Back in 1996, the footwear developer Tobie Hatfield had a focus group who mentioned that they desired footwear that offered the same comfort that slippers provided. The group also said that they didn’t want their feet to fight with their shoes. Not long after that focus group meeting, Hatfield decided to design a shoe including what he later called the “V-notch”: a shoe with a carved-out area in the ankle area intended to improve the fit.
The first prototype for what would become the Nike Air Presto (1996).
Hatfield later gave a prototype of the shoe to a co-worker who normally wore a size 11 but who was unknowingly given a size 9. He didn’t complain about the prototype even though the shoe was theoretically two sizes too small. This made Hatfield think that perhaps Nike should rethink their footwear sizing. Their T-shirts didn’t come in half sizes (small, medium, large), so perhaps they should try to do the same thing for footwear.
Hatfield continued to work on the project with his colleagues in 1997 and released the Nike Air Gauntlet in 1998 that featured the “V-notch”. This model also had a single layer stretch mesh in the forefoot and a heel clip made of spring steel, which the wearer could open or close to customize the fit.
Nike Air Gauntlet (1998)
Later on in 1999, Nike released the Nike Air Zoom Drive, a shoe that had a more traditional collar, but maintained a near seamless interior and stretch mesh in upper part as the Nike Air Gauntlet that was released the previous year. With the relatively new technology Zoom Air, the shoe provided runners with a high-tech and fast-paced running shoe.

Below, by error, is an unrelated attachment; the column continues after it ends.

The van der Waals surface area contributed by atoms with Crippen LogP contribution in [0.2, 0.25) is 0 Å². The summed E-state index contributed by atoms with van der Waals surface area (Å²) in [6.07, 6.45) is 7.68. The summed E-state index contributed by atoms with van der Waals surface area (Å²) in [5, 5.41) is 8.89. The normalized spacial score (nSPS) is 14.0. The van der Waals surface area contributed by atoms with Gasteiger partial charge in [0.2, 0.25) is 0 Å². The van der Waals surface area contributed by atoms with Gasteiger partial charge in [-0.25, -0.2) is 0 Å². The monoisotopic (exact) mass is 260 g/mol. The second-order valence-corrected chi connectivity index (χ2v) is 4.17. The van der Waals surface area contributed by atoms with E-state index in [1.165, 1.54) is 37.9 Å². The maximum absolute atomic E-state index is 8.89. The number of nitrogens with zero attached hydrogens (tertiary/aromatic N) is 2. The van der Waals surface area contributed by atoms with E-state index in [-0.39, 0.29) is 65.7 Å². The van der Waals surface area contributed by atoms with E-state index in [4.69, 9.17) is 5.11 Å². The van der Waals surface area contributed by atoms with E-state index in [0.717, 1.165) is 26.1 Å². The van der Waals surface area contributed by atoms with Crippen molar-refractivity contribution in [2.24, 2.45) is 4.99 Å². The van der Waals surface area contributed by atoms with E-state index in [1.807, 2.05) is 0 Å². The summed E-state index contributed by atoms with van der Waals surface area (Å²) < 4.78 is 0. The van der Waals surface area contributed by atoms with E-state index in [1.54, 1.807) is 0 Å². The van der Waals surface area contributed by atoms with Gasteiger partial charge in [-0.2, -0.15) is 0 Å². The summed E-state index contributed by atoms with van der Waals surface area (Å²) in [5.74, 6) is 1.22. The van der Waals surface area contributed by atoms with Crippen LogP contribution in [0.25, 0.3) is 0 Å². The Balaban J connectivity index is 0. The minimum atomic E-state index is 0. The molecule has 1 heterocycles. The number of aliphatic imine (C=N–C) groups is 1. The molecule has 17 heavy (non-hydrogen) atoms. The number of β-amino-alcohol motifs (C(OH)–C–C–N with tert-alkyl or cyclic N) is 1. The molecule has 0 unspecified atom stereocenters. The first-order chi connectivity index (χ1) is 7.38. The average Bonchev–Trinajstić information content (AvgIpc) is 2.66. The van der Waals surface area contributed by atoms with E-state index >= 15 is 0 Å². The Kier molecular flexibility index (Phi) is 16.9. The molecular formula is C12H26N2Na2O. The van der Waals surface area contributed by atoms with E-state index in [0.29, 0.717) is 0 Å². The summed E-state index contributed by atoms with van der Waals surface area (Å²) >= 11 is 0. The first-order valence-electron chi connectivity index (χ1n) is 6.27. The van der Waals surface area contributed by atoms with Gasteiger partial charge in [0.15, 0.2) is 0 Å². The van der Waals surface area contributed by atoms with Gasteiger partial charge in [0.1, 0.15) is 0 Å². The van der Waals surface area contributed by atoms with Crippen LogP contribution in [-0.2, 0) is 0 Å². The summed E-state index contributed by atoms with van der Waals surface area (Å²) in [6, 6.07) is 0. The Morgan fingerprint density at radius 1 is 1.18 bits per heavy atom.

Nike Air Zoom Drive (1999)
The Nike Air Presto finally became a reality in 2000, but before that many decisions were made about the final design and which materials should be used. To start with, the idea was to use the same material on the upper as they had applied on the Air Huarache, specifically neoprene, because of its stretch and cushioning qualities. The problem is that neoprene is designed to keep heat in. Nike’s materials team subsequently discovered a material called spacer mesh. This material is primarily used in the medical industry for its stretchability and its highly breathable qualities. For the final design, Hatfield decided to make the “V-notch” less extreme to the previous prototypes, while not sacrificing any stretch.
Ads for the Nike Air Presto: “Rabid Panda”, “Brutal Honey”, “Unholy Cumulus” (2000)
Besides having the appropriate tagline “T-shirt for the Foot”, Nike launched the Air Presto by including the unconventional naming process to the silhouette’s colorways. Names like “Catfight Shiner” and “Trouble at Home,” the “Abdominal Snowman” and the “Rabid Panda,” each accompanied by playful illustrations that added character to the shoe. The characters was later used as advertising for the Air Presto which appeared in print and on television.
The model was given the name after a crowd-source from the design and development community, receiving more than 300 submissions, one of which was “Presto Magic”. Because of the shoe’s perfect fit it’s almost like a magician saying “Presto” when you put the shoe on!
Stay tuned for a dive in Sneakersnstuff’s sneaker archive where you’ll see OG versions of the Air Presto!